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1. Introduction

Java 8 introduced the Map.of() method, which makes it easier to create immutable maps. And Java 9 gained the Map.ofEntries() method, which has slightly different functionality.

In this tutorial, we'll take a closer look at these two static factory methods for immutable maps and explain which one is suitable for which purpose.

2. Map.of()

The Map.of() method takes a specified number of key-value pairs as arguments and returns an immutable map containing each key-value pair. The order of the pairs in the arguments corresponds to the order in which they are added to the map. If we try to add a key-value pair with a duplicate key, it'll throw an IllegalArgumentException. If we attempt to add a null key or value, it will throw a NullPointerException.

Implemented as overloaded static factory methods, the first one lets us create an empty map:

static <K, V> Map<K, V> of() {
    return (Map<K,V>) ImmutableCollections.EMPTY_MAP;
}

Let's see the usage:

Map<Long, String> map = Map.of();

There's also a method defined in the interface of Map<K, V> that takes a single key and value:

static <K, V> Map<K, V> of(K k1, V v1) {
    return new ImmutableCollections.Map1<>(k1, v1);
}

Let's call it:

Map<Long, String> map = Map.of(1L, "value1");

Those factory methods are overloaded nine more times, accepting up to ten keys and ten values, as we can find in OpenJDK 17:

static <K, V> Map<K, V> of(K k1, V v1, K k2, V v2, K k3, V v3, K k4, V v4, K k5, V v5, K k6, V v6, K k7, V v7, K k8, V v8, K k9, V v9, K k10, V v10) {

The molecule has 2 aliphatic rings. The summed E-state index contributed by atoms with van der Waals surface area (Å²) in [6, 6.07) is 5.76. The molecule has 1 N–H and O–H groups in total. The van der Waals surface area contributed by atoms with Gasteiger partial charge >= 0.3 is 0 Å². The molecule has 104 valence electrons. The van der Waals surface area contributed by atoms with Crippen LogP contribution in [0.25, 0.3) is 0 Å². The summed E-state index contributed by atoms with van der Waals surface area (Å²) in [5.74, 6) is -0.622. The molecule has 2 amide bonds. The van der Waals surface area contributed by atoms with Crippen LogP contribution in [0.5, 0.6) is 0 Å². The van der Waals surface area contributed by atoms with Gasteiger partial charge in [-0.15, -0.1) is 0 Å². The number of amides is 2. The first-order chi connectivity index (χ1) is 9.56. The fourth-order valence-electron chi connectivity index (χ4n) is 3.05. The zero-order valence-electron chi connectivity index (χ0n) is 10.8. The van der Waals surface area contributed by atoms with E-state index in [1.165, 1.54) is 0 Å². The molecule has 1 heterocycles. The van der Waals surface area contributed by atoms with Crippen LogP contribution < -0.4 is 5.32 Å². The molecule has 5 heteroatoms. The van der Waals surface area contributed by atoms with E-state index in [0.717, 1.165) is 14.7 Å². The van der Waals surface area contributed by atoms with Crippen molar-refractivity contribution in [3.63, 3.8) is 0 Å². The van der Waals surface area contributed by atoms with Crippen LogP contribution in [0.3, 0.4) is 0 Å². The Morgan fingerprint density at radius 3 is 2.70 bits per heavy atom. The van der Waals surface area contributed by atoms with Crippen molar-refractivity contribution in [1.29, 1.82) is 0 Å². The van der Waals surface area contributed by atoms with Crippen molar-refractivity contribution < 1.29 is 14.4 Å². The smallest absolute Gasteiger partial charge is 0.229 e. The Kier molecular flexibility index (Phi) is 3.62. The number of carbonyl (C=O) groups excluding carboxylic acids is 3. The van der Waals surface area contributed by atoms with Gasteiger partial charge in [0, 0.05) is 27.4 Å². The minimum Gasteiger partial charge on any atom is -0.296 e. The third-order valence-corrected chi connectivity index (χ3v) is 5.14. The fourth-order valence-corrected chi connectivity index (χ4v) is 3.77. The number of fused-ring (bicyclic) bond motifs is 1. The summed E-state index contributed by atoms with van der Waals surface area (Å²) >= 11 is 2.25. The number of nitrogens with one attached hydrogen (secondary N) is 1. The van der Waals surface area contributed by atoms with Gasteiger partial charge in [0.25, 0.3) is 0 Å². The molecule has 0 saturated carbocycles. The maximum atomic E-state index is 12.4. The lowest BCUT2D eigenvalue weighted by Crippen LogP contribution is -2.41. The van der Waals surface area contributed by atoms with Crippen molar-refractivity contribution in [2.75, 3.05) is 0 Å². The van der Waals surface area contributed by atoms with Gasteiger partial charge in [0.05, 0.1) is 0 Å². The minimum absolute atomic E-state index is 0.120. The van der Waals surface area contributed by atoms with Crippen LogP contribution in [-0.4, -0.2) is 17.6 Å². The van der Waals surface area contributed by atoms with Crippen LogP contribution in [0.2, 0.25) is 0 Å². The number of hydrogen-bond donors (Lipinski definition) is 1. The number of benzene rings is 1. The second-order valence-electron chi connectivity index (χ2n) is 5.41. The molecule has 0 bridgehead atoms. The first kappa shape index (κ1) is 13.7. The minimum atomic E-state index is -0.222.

return new ImmutableCollections.MapN<>(k1, v1, k2, v2, k3, v3, k4, v4, k5, v5, k6, v6, k7, v7, k8, v8, k9, v9, k10, v10);
}

Even though these methods are quite useful, it would be a mess to create a lot more of them. Also, we can't use the Map.of() method to create a map from existing keys and values because this method only accepts undefined key-value pairs as arguments. This is where the Map.ofEntries() method comes in.

3. Map.ofEntries()

The Map.ofEntries() method takes an unspecified number of Map.Entry<K, V> objects as arguments and also returns an immutable map. Again, the order of the pairs in the arguments is the same as the order in which they are added to the map. If we try to add a key-value pair with a duplicate key, it throws an IllegalArgumentException.

Let's look at the static factory method implementation according to OpenJDK 17:

static <K, V> Map<K, V> ofEntries(Entry<? extends K, ? extends V>... entries) {
    if (entries.length == 0) { // implicit null check of entries array
        var map = (Map<K,V>) ImmutableCollections.EMPTY_MAP;
        return map;
    } else if (entries.length == 1) {
        // implicit null check of the array slot
        return new ImmutableCollections.Map1<>(entries[0].getKey(), entries[0].getValue());
    } else {
        Object[] kva = new Object[entries.length << 1];
        int a = 0;
        for (Entry<? extends K, ? extends V> entry : entries) {
            // implicit null checks of each array slot
            kva[a++] = entry.getKey();
            kva[a++] = entry.getValue();
        }
        return new ImmutableCollections.MapN<>(kva);
     }
}

The variable arguments implementation allows us to pass a variable amount of entries.

For example, we can create an empty map:

Map<Long, String> map = Map.ofEntries();

Or we can create and populate a map:

Map<Long, String> longUserMap = Map.ofEntries(Map.entry(1L, "User A"), Map.entry(2L, "User B"));

A big advantage of the Map.ofEntries() method is that we can also use it to create a map from existing keys and values. This isn't possible with the Map.of() method because it only accepts undefined key-value pairs as arguments.

4. Conclusion

The Map.of() method is only suitable for maps with a maximum of 10 elements. That's because it's implemented as 11 distinct overloaded methods that take from zero to ten name-value pairs as arguments. The Map.ofEntries() method, on the other hand, can be used for maps of any size because it takes advantage of the feature variable arguments.

The complete examples are available over on GitHub.

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